DIY Heat Transfer Vinyl – Tutorial & Free File

DIY shirtMy little brother bought me a Silhouette Cameo last year & I’ve finally gotten up the courage to use it on a few different projects: so far I’ve tackled Etching on Glass, creating a stencil for this large pallet art & now I’ve braved something new – Heat Transfer vinyl. I purchased my Vinyl from Michaels – but will definitely be buying online (it’s wayyyyy cheaper) in the future. I mean, the possibilities are endless! You could make matching family shirts for pictures, Holidays – for gifts. I mean, personalized baby onesies? Easy peasy! I saw this quote on pinterest while scrolling through inspirational thoughts & new it had to be a shirt!

First step: Create your image/quote in Silhouette Studio. This is a free application for your computer & Silhouette releases a FREE image every single Tuesday. I download them every week & have built up a big library of images. I typed out the quote & then went through my fonts until I found one that I liked. The one I used was Langdon.
Screen Shot 2015-08-02 at 9.27.36 AM
Second step: FLIP YOUR IMAGE. You print on heat transfer backwards, (usually matte side up) and then weed, and flip the image so that is sits correct on your shirt. A good piece of vinyl has been lost forgetting this key step. When I start a Heat Transfer project – I write on a Post It Note “FLIP IMAGE” so that I don’t forget. It’s as simple as a right click, and “flip image horizontally”, but still.
Screen Shot 2015-08-02 at 9.27.50 AMThird Step: Measure the space you want the text to fit on your shirt. I do a very good guesstimate & then make sure the text is in those parameters. Each square on the silhouette studio mat equals 1 inch. I grab the entire text box and use the corner arrows to resize as needed.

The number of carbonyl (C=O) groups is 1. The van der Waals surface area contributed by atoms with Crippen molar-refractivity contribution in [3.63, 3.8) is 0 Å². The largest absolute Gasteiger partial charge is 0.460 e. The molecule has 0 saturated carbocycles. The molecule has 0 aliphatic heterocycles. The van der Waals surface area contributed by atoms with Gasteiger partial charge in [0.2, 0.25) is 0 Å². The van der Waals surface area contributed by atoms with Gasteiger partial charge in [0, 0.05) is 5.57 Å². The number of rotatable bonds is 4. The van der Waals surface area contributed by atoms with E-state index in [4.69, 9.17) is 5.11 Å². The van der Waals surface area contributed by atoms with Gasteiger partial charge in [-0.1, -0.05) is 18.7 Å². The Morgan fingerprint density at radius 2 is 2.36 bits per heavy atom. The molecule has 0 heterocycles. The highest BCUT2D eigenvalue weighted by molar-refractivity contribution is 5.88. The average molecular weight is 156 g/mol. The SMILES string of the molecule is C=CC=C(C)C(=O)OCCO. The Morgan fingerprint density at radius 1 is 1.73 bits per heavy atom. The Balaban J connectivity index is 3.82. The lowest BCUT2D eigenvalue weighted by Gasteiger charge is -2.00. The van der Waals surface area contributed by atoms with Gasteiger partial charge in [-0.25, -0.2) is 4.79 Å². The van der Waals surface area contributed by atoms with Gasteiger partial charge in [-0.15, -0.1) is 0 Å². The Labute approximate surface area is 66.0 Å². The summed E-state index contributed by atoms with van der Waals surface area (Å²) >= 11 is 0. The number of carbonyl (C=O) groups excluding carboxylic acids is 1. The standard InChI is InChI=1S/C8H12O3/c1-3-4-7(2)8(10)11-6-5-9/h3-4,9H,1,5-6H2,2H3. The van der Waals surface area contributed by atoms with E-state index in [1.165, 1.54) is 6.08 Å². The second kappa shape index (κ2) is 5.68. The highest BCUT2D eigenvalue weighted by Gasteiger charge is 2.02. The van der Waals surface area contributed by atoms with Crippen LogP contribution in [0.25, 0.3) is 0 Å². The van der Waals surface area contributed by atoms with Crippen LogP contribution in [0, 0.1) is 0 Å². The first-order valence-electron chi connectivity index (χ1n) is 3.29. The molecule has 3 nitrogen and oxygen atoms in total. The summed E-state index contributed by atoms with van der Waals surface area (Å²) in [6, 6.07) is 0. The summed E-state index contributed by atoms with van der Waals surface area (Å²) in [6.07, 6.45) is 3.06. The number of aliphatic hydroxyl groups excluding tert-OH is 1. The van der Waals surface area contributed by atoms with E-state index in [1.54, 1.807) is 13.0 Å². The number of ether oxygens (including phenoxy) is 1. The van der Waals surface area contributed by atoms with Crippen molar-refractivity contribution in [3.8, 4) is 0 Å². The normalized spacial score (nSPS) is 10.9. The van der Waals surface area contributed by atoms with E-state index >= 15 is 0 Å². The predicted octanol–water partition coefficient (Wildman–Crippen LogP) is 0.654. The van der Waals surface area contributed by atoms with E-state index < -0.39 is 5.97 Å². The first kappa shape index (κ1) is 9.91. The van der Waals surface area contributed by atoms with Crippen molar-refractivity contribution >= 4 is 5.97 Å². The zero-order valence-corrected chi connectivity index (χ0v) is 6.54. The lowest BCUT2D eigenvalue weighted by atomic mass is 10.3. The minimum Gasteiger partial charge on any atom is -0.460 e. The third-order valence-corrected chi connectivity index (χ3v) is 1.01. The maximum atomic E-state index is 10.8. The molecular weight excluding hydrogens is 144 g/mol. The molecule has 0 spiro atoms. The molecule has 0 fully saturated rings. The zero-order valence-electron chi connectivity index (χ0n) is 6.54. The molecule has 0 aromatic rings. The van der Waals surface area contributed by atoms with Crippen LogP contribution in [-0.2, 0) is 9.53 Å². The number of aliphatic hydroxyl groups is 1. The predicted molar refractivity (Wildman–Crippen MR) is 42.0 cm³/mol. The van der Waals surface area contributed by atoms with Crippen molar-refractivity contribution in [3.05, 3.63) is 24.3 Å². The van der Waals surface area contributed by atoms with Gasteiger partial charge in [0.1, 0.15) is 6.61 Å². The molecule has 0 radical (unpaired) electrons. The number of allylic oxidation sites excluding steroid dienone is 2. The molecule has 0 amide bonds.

Screen Shot 2015-08-02 at 9.19.52 AMFourth Step: Print on Heat Transfer Vinyl. Double and Triple check you are printing on the right (or technically wrong) side. I ALWAYS keep my brands directions. In most cases, it is matte side up, OR paper up/plastic down. This is the tricky part. (Do a small test piece of you are realllly nervous)

Fifth Step: Pull off excess vinyl so that your image is revealed & then position on pre washed, dried and ironed shirt. Follow the directions included with your vinyl for ironing. I use another shirt, placing that on top of image and iron. Then peel off plastic layer, then iron through the shirt again.

Then, enjoy your shirt. Boo yah for quick nap time projects.
You can download MY .svg file for this quote exactly as you see it through dropbox HERE. Please keep in mind this is for personal use & should not be used for profit.



  1. Lisa H says

    I love Iron on vinyl. That’s how I did Bryan’s UNO onsie. though I have yet to be brave enough to do it myself instead of having my sister do it for me.

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